It is universally acknowledged that Europe is in a state of precipitous decay. The demographics of the continent are changing drastically; people aren’t keen on having children, and meanwhile the very old keep getting more numerous as medical science and work conditions improve. Baby boomer generations of the 40’s and 50’s are retiring en masse. These retirees deserve pensions, of course, and pensions are paid by the taxes of the currently employed. Furthermore, other welfare institutions – including medical care and care of the elderly – are similarly dependent on the bounty of the workers, whose services our aging population require to an ever-increasing extent. The problems are obvious – with fewer workers, how will we manage to uphold the current state of welfare for the increasing demands of the future?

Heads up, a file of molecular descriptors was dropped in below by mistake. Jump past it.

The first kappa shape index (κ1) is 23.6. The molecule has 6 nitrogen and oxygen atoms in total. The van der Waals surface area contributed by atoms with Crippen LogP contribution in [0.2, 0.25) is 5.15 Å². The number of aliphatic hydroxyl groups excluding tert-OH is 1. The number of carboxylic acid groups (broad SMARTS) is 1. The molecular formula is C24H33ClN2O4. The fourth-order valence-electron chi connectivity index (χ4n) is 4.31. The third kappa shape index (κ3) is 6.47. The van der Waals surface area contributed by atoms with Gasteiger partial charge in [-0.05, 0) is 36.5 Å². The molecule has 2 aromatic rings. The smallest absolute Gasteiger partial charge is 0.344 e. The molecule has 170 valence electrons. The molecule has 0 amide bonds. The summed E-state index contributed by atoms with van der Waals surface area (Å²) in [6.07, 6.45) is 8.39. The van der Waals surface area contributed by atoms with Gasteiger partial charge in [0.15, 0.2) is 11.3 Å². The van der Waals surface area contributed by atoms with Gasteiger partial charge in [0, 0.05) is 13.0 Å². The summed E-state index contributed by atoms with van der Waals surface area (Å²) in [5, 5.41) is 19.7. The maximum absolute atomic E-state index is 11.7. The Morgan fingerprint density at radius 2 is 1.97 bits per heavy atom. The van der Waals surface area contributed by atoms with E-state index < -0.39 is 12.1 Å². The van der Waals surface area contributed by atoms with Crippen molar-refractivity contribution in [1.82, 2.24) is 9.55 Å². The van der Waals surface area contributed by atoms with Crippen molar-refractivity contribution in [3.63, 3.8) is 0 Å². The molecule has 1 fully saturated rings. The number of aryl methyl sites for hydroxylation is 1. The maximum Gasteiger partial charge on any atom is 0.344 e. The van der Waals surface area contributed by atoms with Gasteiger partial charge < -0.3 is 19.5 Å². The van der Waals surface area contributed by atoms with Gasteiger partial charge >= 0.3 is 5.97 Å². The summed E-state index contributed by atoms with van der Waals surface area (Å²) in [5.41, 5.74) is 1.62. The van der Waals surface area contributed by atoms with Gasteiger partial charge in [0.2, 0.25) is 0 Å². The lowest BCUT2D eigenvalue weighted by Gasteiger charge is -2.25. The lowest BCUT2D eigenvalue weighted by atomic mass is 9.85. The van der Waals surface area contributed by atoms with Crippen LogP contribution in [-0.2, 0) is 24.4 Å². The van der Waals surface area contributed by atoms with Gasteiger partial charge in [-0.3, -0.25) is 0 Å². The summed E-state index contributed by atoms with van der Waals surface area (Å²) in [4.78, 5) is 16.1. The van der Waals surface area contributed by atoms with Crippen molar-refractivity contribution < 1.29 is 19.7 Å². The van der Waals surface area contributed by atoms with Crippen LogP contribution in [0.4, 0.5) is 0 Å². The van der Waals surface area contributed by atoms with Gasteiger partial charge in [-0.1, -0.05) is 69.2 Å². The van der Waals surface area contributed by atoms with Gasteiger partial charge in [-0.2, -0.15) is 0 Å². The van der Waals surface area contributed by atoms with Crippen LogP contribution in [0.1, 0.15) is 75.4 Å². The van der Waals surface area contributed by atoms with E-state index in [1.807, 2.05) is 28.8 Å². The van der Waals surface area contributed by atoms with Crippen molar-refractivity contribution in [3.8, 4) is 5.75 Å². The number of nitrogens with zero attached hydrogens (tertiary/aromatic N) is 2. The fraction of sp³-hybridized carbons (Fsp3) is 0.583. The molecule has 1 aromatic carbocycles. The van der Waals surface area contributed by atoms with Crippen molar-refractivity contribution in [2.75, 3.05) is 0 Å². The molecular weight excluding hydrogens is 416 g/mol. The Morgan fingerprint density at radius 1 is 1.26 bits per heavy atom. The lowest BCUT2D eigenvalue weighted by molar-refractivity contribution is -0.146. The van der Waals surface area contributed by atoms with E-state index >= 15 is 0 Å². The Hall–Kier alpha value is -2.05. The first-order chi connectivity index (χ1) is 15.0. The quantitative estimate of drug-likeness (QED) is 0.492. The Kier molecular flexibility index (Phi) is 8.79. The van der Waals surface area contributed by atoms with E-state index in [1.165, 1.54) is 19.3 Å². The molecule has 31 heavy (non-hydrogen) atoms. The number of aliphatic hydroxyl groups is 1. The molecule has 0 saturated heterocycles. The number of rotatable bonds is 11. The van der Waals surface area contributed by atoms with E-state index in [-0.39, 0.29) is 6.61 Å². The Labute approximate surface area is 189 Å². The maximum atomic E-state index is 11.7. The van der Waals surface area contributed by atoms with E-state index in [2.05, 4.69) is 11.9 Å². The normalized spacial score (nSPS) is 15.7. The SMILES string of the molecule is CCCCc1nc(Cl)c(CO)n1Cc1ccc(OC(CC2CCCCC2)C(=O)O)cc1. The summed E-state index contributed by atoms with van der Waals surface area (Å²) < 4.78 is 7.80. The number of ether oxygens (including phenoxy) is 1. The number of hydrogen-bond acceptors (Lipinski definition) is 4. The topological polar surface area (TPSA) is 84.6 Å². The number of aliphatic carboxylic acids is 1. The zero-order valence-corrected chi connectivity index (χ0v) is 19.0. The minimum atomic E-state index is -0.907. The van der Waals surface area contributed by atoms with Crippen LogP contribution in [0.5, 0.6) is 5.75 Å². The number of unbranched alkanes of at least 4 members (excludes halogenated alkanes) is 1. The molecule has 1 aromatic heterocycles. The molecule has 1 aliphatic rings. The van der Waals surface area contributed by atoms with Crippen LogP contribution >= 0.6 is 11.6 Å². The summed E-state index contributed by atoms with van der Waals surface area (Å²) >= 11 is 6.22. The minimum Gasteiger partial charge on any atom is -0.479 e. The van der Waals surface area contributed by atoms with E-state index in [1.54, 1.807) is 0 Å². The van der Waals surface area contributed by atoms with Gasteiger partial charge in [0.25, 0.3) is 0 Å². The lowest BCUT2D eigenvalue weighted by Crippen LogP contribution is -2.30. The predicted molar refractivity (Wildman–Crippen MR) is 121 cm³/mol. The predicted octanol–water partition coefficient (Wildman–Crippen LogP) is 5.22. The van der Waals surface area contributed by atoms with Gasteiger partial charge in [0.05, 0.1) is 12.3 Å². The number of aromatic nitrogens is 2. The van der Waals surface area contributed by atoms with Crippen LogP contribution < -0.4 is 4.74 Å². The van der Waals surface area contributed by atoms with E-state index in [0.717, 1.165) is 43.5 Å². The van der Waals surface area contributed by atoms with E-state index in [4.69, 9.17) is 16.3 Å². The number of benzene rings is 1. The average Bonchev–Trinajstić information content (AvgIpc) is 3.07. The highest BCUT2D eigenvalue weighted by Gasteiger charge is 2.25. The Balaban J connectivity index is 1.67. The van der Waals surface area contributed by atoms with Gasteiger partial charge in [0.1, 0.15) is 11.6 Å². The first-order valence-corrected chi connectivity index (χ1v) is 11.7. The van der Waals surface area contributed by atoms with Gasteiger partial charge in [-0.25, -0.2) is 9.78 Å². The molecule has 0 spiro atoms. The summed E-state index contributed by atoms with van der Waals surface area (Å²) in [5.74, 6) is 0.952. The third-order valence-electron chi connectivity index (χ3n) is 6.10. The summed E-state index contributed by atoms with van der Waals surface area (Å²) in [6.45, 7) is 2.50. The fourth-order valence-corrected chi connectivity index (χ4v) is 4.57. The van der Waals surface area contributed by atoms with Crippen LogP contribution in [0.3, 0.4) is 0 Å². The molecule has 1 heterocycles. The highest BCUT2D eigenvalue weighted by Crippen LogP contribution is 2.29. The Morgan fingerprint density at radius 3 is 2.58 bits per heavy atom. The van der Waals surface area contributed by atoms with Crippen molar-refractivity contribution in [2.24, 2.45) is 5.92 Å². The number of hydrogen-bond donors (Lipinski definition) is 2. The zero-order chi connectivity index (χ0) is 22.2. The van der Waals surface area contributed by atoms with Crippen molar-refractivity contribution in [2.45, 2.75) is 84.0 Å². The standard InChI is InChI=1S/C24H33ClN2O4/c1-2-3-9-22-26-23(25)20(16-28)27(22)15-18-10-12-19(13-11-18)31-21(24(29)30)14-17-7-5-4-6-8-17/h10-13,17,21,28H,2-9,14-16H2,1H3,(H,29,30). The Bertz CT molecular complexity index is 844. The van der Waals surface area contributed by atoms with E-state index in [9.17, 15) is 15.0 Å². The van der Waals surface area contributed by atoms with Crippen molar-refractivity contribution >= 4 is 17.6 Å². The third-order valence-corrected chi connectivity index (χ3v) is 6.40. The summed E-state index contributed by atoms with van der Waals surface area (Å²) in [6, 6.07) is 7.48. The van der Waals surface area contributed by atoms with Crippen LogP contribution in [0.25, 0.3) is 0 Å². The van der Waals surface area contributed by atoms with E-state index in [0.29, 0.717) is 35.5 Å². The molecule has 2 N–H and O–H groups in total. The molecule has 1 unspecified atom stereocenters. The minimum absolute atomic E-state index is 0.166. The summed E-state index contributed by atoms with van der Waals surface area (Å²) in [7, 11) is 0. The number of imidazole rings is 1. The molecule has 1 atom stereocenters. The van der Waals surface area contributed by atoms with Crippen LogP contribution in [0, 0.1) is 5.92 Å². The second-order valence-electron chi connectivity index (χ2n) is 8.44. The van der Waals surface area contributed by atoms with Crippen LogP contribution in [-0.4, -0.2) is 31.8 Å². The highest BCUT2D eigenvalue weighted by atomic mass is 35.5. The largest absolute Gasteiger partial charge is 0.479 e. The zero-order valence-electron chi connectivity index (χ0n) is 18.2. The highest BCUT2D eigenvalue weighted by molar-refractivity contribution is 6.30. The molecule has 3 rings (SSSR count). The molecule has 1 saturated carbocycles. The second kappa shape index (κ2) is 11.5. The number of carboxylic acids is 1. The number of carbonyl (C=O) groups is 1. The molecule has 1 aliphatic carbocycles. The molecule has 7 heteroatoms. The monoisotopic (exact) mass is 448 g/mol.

Several solutions have been proposed. Increased immigration, for instance, would increase the number of working people in Europe and bring about the taxes the nations are clamouring for. But are there enough immigrants to fill the aching hole in national tax revenue everywhere? Why should they desire to, for instance, move to Sweden, a chilly and boring country if ever there was one, when France and Germany beckon, and arguably have a lot more to offer? Relying on immigration is obviously also a politically sensitive issue to the racist hive mind of the European population. It is simply not politically possible for European countries to open their borders, not when so many ruling parties have made their success through appealing to our inner xenophobe. Other ideas include delaying retirement age a few years, also an unpopular idea among the working masses, and limiting welfare, which is paramount to political suicide in a country like Sweden, where trust in the state is high. How then, do you keep the population happy while not infringing unnecessarily on the welfare system?